The Concerns of 3rd Party Data on Consumer Privacy – Why your Business Needs to Consider How Data is Used and Shared
Written by: Veronica Ross
A few weeks ago, Apple released its new feature: App Tracking Transparency, which has been a source of controversy across different audiences.
Prior to the launch of this feature, developers could track user data within an app. Advertisers could then use this data along with other data sources to identify user preferences and target advertisements. However, the new update requires developers and ad companies to ask for explicit permission before they can track the user’s activity across apps and websites.
In November 2020, Californians voted the California Privacy Rights Act (CPRA) into law, which restricts businesses from sharing personal information for cross-context behavioral advertising. Because CPRA goes into effect on January 1st, 2023, major technology companies will require users’ explicit permission to share and use data generated from digital interactions. Google recently announced that in 2022 it would eliminate third-party cookies from its Chrome browser and stop selling ads based on individuals’ browsing activity across multiple websites.
The reason for the concern for many businesses is new “opt-in” requirements affect behavior tracking across sales and marketing cycles. If people “opt-out” of tracking their behavior on apps and websites, some services will have to find new ways to fund their businesses instead of selling consumer data. These businesses will no longer rely on third-party data for targeted advertising. Nonetheless, companies will still be able to make use of first-party data for retargeting and measuring marketing performance on their owned and operated properties.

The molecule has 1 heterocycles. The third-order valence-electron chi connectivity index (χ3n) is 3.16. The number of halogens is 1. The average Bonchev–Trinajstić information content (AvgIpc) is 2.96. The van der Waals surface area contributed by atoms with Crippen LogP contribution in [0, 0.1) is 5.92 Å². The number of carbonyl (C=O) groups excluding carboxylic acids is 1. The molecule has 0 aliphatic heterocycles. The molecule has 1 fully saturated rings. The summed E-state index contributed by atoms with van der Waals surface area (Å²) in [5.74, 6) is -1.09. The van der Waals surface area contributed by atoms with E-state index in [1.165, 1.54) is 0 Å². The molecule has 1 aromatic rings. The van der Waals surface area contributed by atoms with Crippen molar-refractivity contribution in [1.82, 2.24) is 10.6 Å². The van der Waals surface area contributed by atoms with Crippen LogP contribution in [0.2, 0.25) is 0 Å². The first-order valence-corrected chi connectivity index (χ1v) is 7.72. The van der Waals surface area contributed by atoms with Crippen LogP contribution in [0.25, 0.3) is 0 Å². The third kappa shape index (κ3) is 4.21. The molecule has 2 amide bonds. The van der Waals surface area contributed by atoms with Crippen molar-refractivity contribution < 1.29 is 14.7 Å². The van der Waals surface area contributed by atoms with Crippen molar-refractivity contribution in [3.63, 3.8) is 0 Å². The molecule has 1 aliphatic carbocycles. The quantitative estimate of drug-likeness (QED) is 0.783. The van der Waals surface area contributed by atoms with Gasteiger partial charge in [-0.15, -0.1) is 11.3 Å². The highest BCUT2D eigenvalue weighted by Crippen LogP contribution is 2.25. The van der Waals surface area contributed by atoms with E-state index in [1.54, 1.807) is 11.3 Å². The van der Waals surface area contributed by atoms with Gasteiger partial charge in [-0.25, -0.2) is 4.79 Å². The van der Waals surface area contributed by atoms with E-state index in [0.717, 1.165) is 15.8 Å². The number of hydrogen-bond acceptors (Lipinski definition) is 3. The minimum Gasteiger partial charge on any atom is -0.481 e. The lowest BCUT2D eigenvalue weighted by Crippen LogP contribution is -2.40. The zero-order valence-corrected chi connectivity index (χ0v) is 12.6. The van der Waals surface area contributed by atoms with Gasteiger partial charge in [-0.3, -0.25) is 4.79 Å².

3 Tips to Get Started with Data Privacy
As states like Colorado, Arizona, and Florida join California in data privacy regulations, it’s important for businesses to take the appropriate steps to prepare. Below are three tips to get started.
Connect with internal teams to learn the current methods the business is tracking personally identifiable data.
Ask questions like:
Do we receive, buy, sell, or share personally identifiable information? If yes, how many consumers are affected?
Does our data architecture have encryption and password-protected steps place for bad actors?
What types of disclaimers are present when customers opt into receiving communication from us?
Search legislation by the state for all active laws that may affect your business.
For many regulations, companies do not need to be based in the state or have a physical presence to be covered.
Act, or react to legislation to avoid major risk.
Leveraging data privacy experts is the easiest way to get started in understanding the regulations themselves and seeing what steps are needed to avoid penalties. At CCG, we cover not only the information architecture but the people and processes that go with it.
Written by CCG, an organization in Tampa, Florida, that helps companies become more insights-driven, solve complex challenges and accelerate growth through industry-specific data and analytics solutions.